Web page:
Elon Musk said Thursday that he will begin restoring most previously banned accounts on Twitter starting next week, in his most wide-reaching move yet to undo the social media platform's policy of permanently suspending users who repeatedly violated its rules.
"The people have spoken," Musk tweeted on Thursday. "Amnesty begins next week. Vox Populi, Vox Dei."
The announcement comes after Musk on Wednesday polled his followers about whether to offer "general amnesty to suspended accounts, provided that they have not broken the law or engaged in egregious spam."
The poll, which closed around 12:45 pm ET on Thursday, finished with 72.4% voting in favor of the proposition and 27.6% voting against. The poll garnered more than 3 million votes on Twitter.
It is not immediately clear how Musk and his team at Twitter will sort out which accounts had been banned for illegal or spam content versus other violations, nor how many total accounts will be restored.
Musk announced last week that he would restore the account of Donald Trump after another poll he posted on the platform ended slightly in favor of returning the former President, who had been banned following the January 6, 2021, attack on the Capitol, to the platform. Musk has also restored the accounts of several other controversial, previously banned or suspended users, including conservative Canadian podcaster Jordan Peterson, right-leaning satire website Babylon Bee, comedian Kathy Griffin and Rep. Marjorie Taylor Greene.
Shortly after acquiring Twitter, Musk said he would create a "content moderation council" with "widely diverse viewpoints," and that no major content decisions would be made until it was in place. There is no evidence that such a group has been formed or was involved in Musk's replatforming decisions. Instead, after Musk restored Trump's account, he tweeted "Vox Populi, Vox Dei," Latin for "the voice of the people is the voice of god."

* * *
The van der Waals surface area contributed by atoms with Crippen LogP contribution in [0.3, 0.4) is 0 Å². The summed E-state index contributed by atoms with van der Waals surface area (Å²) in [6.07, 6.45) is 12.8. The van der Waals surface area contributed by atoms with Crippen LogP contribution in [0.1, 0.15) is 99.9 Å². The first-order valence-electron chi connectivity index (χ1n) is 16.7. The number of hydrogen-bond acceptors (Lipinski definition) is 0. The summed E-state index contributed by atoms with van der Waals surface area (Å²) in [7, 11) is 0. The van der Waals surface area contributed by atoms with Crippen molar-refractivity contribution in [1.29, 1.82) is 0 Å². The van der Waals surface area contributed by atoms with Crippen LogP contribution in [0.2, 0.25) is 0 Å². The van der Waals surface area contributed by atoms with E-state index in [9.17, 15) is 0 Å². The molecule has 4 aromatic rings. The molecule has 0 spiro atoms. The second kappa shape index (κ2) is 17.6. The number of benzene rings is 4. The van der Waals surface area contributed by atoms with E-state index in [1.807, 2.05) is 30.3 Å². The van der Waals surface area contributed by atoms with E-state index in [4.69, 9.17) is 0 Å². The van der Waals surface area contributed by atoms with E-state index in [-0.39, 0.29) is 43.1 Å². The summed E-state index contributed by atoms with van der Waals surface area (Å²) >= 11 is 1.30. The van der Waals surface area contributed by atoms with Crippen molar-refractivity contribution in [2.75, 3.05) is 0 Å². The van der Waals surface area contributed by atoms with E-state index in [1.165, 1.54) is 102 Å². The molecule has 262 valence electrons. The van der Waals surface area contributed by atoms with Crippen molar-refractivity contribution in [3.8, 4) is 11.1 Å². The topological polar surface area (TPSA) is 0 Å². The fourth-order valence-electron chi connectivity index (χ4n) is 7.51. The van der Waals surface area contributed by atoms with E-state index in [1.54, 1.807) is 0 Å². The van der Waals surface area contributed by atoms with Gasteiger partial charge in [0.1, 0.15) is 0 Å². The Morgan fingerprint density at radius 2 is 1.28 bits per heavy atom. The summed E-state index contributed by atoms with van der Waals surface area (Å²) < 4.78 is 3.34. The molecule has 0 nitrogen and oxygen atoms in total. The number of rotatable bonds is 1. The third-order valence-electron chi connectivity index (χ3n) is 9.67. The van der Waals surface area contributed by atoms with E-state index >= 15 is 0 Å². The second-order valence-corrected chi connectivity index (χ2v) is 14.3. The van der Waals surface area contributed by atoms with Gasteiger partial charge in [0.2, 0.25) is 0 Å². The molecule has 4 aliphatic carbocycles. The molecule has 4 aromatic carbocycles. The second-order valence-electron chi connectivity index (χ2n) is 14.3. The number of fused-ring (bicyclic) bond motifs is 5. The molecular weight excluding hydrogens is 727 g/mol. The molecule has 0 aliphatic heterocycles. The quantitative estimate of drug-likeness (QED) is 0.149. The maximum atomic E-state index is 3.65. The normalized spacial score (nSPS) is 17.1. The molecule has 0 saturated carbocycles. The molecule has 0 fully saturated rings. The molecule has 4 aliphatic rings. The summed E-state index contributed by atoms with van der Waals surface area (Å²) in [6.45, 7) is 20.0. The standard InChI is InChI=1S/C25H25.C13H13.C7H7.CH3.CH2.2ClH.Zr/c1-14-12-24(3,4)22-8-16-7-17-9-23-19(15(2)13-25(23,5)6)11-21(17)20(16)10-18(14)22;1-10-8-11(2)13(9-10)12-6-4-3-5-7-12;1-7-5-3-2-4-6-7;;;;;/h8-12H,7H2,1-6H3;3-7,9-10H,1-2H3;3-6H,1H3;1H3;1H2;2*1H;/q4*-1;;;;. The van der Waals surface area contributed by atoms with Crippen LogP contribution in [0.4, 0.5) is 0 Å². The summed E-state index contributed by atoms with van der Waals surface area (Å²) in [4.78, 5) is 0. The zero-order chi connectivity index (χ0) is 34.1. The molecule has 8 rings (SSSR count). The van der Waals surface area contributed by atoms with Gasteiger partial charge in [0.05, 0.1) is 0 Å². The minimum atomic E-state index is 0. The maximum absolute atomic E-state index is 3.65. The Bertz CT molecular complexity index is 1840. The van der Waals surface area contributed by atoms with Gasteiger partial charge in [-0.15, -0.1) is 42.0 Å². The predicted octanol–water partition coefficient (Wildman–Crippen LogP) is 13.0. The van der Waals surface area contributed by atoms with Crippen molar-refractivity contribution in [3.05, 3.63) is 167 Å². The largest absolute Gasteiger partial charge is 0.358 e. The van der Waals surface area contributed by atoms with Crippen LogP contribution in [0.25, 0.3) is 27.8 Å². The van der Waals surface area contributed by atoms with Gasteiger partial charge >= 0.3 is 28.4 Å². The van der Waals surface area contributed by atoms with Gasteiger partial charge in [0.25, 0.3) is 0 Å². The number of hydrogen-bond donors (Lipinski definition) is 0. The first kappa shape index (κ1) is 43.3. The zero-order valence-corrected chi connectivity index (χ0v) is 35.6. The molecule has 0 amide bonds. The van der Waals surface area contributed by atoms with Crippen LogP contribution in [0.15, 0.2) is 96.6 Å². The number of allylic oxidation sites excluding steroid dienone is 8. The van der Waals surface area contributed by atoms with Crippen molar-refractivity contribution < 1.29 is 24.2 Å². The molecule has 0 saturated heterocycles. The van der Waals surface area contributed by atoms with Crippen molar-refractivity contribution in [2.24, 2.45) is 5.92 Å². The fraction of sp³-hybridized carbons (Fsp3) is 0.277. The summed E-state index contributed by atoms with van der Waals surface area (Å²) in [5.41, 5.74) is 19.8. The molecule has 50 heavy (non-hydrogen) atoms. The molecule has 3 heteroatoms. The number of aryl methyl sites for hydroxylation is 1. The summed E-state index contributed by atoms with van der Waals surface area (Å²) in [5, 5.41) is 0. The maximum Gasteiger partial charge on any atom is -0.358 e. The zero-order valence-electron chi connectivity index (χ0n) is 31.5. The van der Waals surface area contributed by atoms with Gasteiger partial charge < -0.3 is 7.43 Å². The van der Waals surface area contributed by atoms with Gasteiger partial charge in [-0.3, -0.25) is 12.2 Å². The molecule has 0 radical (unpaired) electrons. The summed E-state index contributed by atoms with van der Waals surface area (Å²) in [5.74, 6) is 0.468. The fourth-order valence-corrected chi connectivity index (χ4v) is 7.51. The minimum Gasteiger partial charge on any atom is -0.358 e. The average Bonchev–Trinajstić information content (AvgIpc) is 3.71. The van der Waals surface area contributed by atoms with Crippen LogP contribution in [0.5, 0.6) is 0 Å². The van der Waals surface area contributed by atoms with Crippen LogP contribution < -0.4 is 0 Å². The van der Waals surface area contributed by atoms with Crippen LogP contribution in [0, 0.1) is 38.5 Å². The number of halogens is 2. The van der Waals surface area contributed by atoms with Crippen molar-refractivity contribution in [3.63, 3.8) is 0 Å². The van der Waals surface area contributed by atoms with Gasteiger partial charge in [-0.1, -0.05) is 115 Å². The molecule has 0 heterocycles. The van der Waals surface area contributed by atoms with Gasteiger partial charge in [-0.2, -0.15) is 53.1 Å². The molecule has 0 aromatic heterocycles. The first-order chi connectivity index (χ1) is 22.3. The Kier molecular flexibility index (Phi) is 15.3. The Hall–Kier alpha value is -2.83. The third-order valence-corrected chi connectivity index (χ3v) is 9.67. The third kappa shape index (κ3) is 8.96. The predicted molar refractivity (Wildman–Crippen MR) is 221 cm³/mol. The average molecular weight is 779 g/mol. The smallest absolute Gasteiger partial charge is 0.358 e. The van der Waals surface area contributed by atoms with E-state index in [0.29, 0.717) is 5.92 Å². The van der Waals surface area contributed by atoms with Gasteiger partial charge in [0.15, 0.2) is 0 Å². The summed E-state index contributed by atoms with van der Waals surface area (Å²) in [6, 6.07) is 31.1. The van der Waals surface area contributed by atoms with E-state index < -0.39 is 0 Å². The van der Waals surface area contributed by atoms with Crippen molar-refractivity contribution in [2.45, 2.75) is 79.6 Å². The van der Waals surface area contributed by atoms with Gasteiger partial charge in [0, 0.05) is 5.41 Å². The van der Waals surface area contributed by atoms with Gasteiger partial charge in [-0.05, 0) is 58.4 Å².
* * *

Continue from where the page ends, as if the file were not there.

Prior to Musk's takeover, Twitter typically imposed "strikes" that corresponded with suspensions for escalating periods of time when users repeatedly broke its rules against Covid-19 or civic integrity misinformation, giving users up to nine chances before they were booted from the platform. The platform also had other enforcement mechanisms — such as labeling a tweet or reducing its reach — for its additional rules including those prohibiting terrorism, threats of violence against individuals or groups of people, targeted abuse or harassment, publishing another person's private information, and content promoting abuse or self-harm.
Musk has previously said he disagreed with Twitter's policy of permanent bans.
"New Twitter policy is freedom of speech, not freedom of reach," Musk said in a tweet last week, echoing an approach that is something of an industry standard. "Negative/hate tweets will be max deboosted & demonetized, so no ads or other revenue to Twitter."
The decision to restore countless previously banned accounts could further alienate Twitter's advertisers, many of whom have fled the platform in the wake of the chaos since Musk took over and out of fear that their ads could end up running alongside objectionable content. Musk has said the departure of key Twitter advertisers in recent weeks has led to a "massive drop in revenue" for the company.
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